CD45: a critical regulator of signaling thresholds in immune cells.
ABSTRACT Regulation of tyrosine phosphorylation is a critical control point for integration of environmental signals into cellular responses. This regulation is mediated by the reciprocal actions of protein tyrosine kinases and phosphatases. CD45, the first and prototypic receptor-like protein tyrosine phosphatase, is expressed on all nucleated hematopoietic cells and plays a central role in this process. Studies of CD45 mutant cell lines, CD45-deficient mice, and CD45-deficient humans initially demonstrated the essential role of CD45 in antigen receptor signal transduction and lymphocyte development. It is now known that CD45 also modulates signals emanating from integrin and cytokine receptors. Recent work has focused on regulation of CD45 expression and alternative splicing, isoform-specific differences in signal transduction, and regulation of phosphatase activity. From these studies, a model is emerging in which CD45 affects cellular responses by controlling the relative threshold of sensitivity to external stimuli. Perturbation of this function may contribute to autoimmunity, immunodeficiency, and malignancy. Moreover, recent advances suggest that modulation of CD45 function can have therapeutic benefit in many disease states.
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ABSTRACT: FALC cells are natural helper cells producing Th2-type cytokines, which express c-kit, Sca-1, IL7R and CD45 in mouse and human. These cells are involved in allergic responses and contribute to the inflammatory reactions of adipose tissue; however, a lack of information prevails about the presence of these cells in other species. The aim of the study was to identify and characterise FALC cells in the common carp (Cyprinus carpio) using immunohistochemistry and molecular biology techniques as well as to explore their relationships with their microenvironment. Histological description of the FALC was performed using H&E and polyclonal antibodies were used against cell-surface markers such as c-kit, Sca-1 and CD45. Furthermore, gene expression of c-kit, Sca-1 and IL7R was assessed. C. carpio FALC cells express the same surface markers reported in FALC of the mouse at both the pre- and post-transcriptional level. By exposure to the soluble fraction of helminths, FALC cells produce abundant Th2 cytokines (IL-5, IL-6 and IL-13) but do not synthesise IL-1α. Additionally, FALC cells probably participate in vascular remodelling of the intestine vessels, inducing tumours because a malignant haemangiosarcoma in the peritoneal cavity was found. In this tumour, abundant FALC with their characteristic cell-surface markers were detected. The findings of this study suggest the involvement of some proto-oncogenes such as c-kit and Sca-1, and the deregulation of Src kinases modulated by CD45 present in Cyprinus carpio FALC with the ontogeny of peritoneal haemangiosarcoma in this fish species. Copyright © 2015. Published by Elsevier Ltd.Fish & Shellfish Immunology 03/2015; 44(2). DOI:10.1016/j.fsi.2015.03.019 · 3.03 Impact Factor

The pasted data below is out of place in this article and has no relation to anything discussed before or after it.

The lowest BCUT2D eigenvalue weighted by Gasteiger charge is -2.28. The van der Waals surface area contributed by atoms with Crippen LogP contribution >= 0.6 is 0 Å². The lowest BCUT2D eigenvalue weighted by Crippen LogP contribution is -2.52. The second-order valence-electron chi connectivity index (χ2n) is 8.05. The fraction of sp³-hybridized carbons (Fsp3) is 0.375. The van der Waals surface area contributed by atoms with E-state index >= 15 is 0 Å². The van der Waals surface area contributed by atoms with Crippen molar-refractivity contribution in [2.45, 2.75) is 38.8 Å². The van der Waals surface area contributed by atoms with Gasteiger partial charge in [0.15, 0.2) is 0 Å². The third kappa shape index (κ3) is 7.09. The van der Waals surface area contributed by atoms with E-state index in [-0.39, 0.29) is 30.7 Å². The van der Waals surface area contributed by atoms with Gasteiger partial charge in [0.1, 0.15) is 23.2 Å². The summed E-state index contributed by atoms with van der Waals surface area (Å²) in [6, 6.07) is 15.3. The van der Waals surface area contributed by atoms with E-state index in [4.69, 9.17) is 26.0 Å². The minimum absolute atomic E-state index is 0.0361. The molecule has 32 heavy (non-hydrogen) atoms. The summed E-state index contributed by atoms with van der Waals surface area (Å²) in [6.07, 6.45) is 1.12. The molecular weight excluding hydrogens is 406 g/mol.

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ABSTRACT: The receptor tyrosine phosphatase CD45 is expressed on the surface of almost all cells of hematopoietic origin. CD45 functions are central to the development of T cells and determine the threshold at which T and B lymphocytes can become activated. Given this pivotal role of CD45 in the immune system, it is probably not surprising that viruses interfere with the activity of CD45 in lymphocytes to dampen the immune response and that they also utilize this molecule to accomplish their replication cycle. Here we report what is known about the interaction of viral proteins with CD45. Moreover, we debate putative interactions of viruses with CD45 in myeloid cells and the resulting consequences—subjects that remain to be investigated. Finally, we summarize the evidence that pathogens were the driving force for the evolution of CD45.Viruses 03/2015; 7(3):1540-1557. DOI:10.3390/v7031540 · 3.28 Impact Factor
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ABSTRACT: Posttranscriptional regulation is a major mechanism to rewire transcriptomes during differentiation. Heterogeneous nuclear RNA-binding protein LL (hnRNPLL) is specifically induced in terminally differentiated lymphocytes, including effector T cells and plasma cells. To study the molecular functions of hnRNPLL at a genome-wide level, we identified hnRNPLL RNA targets and binding sites in plasma cells through integrated Photoactivatable-Ribonucleoside-Enhanced Cross-Linking and Immunoprecipitation (PAR-CLIP) and RNA sequencing. hnRNPLL preferentially recognizes CA dinucleotide-containing sequences in introns and 3' untranslated regions (UTRs), promotes exon inclusion or exclusion in a context-dependent manner, and stabilizes mRNA when associated with 3' UTRs. During differentiation of primary B cells to plasma cells, hnRNPLL mediates a genome-wide switch of RNA processing, resulting in loss of B-cell lymphoma 6 (Bcl6) expression and increased Ig production-both hallmarks of plasma-cell maturation. Our data identify previously unknown functions of hnRNPLL in B-cell to plasma-cell differentiation and demonstrate that the RNA-binding protein hnRNPLL has a critical role in tuning transcriptomes of terminally differentiating B lymphocytes.Proceedings of the National Academy of Sciences 03/2015; 112(15). DOI:10.1073/pnas.1422490112 · 9.81 Impact Factor